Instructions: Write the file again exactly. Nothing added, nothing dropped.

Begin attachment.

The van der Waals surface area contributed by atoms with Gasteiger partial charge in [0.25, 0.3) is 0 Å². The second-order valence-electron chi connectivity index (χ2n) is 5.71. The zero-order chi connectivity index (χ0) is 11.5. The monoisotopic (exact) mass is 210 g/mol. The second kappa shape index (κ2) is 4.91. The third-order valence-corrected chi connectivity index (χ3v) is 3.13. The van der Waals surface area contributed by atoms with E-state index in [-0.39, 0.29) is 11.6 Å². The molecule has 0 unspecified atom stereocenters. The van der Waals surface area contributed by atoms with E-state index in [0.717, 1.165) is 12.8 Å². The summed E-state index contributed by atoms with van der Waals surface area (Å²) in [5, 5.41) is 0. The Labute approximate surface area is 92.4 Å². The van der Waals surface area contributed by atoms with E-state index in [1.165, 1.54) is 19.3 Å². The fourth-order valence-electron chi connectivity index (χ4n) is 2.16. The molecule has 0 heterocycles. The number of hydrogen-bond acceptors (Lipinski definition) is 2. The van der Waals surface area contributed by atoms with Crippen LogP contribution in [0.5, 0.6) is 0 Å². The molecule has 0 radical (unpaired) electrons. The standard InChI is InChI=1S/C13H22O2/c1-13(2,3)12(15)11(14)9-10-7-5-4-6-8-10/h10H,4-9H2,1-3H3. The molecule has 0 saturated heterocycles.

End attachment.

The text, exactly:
The van der Waals surface area contributed by atoms with Gasteiger partial charge in [0.25, 0.3) is 0 Å². The second-order valence-electron chi connectivity index (χ2n) is 5.71. The zero-order chi connectivity index (χ0) is 11.5. The monoisotopic (exact) mass is 210 g/mol. The second kappa shape index (κ2) is 4.91. The third-order valence-corrected chi connectivity index (χ3v) is 3.13. The van der Waals surface area contributed by atoms with E-state index in [-0.39, 0.29) is 11.6 Å². The molecule has 0 unspecified atom stereocenters. The van der Waals surface area contributed by atoms with E-state index in [0.717, 1.165) is 12.8 Å². The summed E-state index contributed by atoms with van der Waals surface area (Å²) in [5, 5.41) is 0. The Labute approximate surface area is 92.4 Å². The van der Waals surface area contributed by atoms with E-state index in [1.165, 1.54) is 19.3 Å². The fourth-order valence-electron chi connectivity index (χ4n) is 2.16. The molecule has 0 heterocycles. The number of hydrogen-bond acceptors (Lipinski definition) is 2. The van der Waals surface area contributed by atoms with Crippen LogP contribution in [0.5, 0.6) is 0 Å². The molecule has 0 radical (unpaired) electrons. The standard InChI is InChI=1S/C13H22O2/c1-13(2,3)12(15)11(14)9-10-7-5-4-6-8-10/h10H,4-9H2,1-3H3. The molecule has 0 saturated heterocycles.